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Fed's Lacker Says Rate Cut Is Not Automatic

Richmond Federal Reserve Bank President Jeffrey Lacker said on Tuesday he would back an interest rate cut if the evidence pointed to slowing U.S. economic growth and diminished inflation, but he warned that this outcome was by no means automatic.

"If evidence arrives that we need a policy move, of course I will consider it and I will take that evidence seriously ... That evidence would be of the nature of information that alters the outlook for real spending and inflation," he told Reuters in an interview.

"I would not like people to believe that our sense of concern about inflation is diminished because of this episode," said Lacker, deemed one of the most hawkish members of the Fed's policy-setting committee.

Lacker cemented a reputation as an inflation hawk last year when he dissented four consecutive times from the majority decision to keep interest rates steady out of concern inflation had yet to be brought under control. He is not a voter on the panel this year.

Concern that problems in U.S. subprime mortgage market will have a lasting impact on the availability of other credit have roiled global financial markets, and the Fed has said that it will do what is needed to keep the payments system working.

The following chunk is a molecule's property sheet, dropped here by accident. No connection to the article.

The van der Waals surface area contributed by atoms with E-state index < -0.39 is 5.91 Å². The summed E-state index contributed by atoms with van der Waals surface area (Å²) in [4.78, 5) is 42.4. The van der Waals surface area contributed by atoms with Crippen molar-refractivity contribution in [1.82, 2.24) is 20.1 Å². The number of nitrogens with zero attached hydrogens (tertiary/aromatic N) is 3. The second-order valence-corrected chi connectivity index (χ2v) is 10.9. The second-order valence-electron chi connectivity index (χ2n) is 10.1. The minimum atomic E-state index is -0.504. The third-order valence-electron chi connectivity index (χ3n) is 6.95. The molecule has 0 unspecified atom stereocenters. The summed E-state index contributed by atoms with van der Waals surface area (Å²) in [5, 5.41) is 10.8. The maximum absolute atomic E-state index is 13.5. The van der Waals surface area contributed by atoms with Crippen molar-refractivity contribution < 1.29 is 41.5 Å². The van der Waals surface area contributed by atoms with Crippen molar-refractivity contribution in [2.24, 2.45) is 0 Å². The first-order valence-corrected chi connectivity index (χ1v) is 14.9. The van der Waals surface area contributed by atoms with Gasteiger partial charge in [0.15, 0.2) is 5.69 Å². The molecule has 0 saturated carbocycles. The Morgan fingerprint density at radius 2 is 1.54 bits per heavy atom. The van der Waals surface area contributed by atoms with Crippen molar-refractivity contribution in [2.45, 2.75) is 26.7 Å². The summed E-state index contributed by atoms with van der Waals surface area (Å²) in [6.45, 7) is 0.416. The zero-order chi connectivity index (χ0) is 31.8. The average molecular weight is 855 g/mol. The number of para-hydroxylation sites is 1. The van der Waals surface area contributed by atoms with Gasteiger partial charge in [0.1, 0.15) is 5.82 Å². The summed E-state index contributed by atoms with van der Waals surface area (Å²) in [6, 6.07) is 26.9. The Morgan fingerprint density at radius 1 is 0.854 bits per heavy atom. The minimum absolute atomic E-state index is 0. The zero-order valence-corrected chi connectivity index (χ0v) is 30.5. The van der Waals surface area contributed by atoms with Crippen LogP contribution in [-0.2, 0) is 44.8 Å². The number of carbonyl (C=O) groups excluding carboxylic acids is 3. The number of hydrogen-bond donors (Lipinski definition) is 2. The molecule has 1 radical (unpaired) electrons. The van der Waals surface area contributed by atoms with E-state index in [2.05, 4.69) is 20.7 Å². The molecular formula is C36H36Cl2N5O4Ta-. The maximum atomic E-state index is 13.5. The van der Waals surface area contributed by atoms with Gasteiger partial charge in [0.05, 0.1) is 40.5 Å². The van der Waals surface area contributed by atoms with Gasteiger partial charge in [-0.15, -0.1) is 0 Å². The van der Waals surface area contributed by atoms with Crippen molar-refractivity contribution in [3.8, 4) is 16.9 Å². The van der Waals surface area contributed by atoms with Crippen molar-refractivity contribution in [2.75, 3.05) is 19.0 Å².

This has contributed to a strong belief that the U.S. central bank will cut the overnight federal funds rate target by at least a quarter-percentage point to 5 percent at its next scheduled policy meeting on Sept. 18.

"The extent to which this (turmoil) has implications for real interest rates will depend on the extent to which it has implications for the path of real spending. If it lowers growth and real spending, that is going to warrant a lower path for real interest rates," Lacker said.

"I think it is very unclear whether the effect on the path of real spending is going to be significant or not," he added.

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